Literacy reports and campaigns have ignored the 1.2 million children with Special Educational Needs

News - 24 Mar 2017

A report out today from Driver Youth Trust (DYT), a national literacy charity, says that children with Special Educational Needs and Disability (SEND), are being neglected by those who influence literacy policy and practice.

A review of 21 influential reports on achieving higher levels of literacy shows that leading think tanks and charities have ignored these pupils, the majority of whom are educated in mainstream schools. Driver Youth Trust calls for these organisations and for governmental bodies to urgently address the gaps and include SEND children in policy development.

Through the Looking Glass warns that the lack of focus on the specialist needs of children with SEND, including those with dyslexia, will mean that Britain will never be able to fully address its “literacy problem.” 1 in 5 children leave primary school without the expected levels of literacy.  The research comes as funding changes are set to mean an average cut of £74,000 per primary school and £291,000 per secondary school in real terms, which is likely to put pressure on specialist provision and marginalise those who struggle with literacy even further.

The report calls for governments, think tanks and charities to urgently make these “invisible” children part of their agenda, in the same way as disadvantaged children on Pupil Premium are.

Charities and influencers need to:

Acknowledge these children exist – When these reports talk about universal provision for all children they actually mean those children who can catch up.  They either ignore those with SEND or address them as if they are in special schools or are only the concern of specialist staff whereas in reality 9 out of 10 children with SEND are sitting in classrooms in mainstream schools.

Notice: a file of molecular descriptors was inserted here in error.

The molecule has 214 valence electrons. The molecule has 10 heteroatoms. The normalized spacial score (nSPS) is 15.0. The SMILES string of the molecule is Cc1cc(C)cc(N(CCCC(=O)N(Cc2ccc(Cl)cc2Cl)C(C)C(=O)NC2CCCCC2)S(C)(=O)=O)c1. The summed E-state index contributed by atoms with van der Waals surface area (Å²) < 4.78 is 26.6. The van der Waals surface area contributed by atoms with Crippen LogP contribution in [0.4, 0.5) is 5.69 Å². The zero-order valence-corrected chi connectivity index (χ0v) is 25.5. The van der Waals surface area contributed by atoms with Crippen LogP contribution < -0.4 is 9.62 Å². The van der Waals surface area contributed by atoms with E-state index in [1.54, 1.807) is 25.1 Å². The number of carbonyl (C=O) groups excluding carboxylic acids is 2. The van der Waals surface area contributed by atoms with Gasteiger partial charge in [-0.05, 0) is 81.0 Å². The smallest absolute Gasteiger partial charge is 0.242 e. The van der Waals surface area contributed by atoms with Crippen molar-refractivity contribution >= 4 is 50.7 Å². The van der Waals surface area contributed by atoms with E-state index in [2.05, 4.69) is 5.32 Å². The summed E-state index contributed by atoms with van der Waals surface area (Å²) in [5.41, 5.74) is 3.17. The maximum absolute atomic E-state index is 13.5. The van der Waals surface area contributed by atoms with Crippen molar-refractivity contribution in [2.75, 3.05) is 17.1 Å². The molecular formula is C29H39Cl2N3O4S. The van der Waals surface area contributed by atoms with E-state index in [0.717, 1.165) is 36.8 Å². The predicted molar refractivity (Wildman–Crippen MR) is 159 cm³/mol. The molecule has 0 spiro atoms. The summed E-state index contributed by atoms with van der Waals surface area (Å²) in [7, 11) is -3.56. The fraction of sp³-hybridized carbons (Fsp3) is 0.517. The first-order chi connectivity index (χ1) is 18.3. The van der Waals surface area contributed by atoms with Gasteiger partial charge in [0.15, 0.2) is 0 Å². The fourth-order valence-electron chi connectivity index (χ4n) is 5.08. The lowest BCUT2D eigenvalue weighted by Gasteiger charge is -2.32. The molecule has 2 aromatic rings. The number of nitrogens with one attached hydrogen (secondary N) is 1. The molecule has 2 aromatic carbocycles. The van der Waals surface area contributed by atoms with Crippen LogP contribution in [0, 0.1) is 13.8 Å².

Put the right resources in the right place – the requirements of all children are not all equal. Some children do need more expensive and specialist resource than others. There are examples of good practice in the system and it is about having trained teachers and specialists working together through a whole school approach.

Accept – there are those who will never catch-up but can still experience success and they should be judged by what they know and how they can apply this rather than how well they can read and write

Author of the report and Director of DYT Christopher Rossiter, said:

“In the Looking Glass world we see oversimplified messages that suggest all children can learn to read if they just receive a good quality education, are read to by their parents, and develop a love for reading.

“Yet the evidence is clear –some children continue to fail to learn to read, write and spell to the expected standard. These children go on to be the six million adults in the UK who are functionally illiterate which means they can’t read a tin of baked beans or the instructions on a packet of pills.

“Business as usual is not an option. These children need to be part of the agenda.  We need policies and research that leads the way for children who face the greatest disadvantage; that is being ignored”.

Sarah Driver, Chair and Founder of the Driver Youth Trust, said:

DYT has consistently been concerned with addressing the needs of those who find literacy difficult, many of whom will be dyslexic. 

“We urgently need to ensure that SEND children are part of policy development. In our new report, Through the Looking Glass, we hope that SEND learners will be central to future reports on literacy that inform the education agenda.”

You can read the full report here

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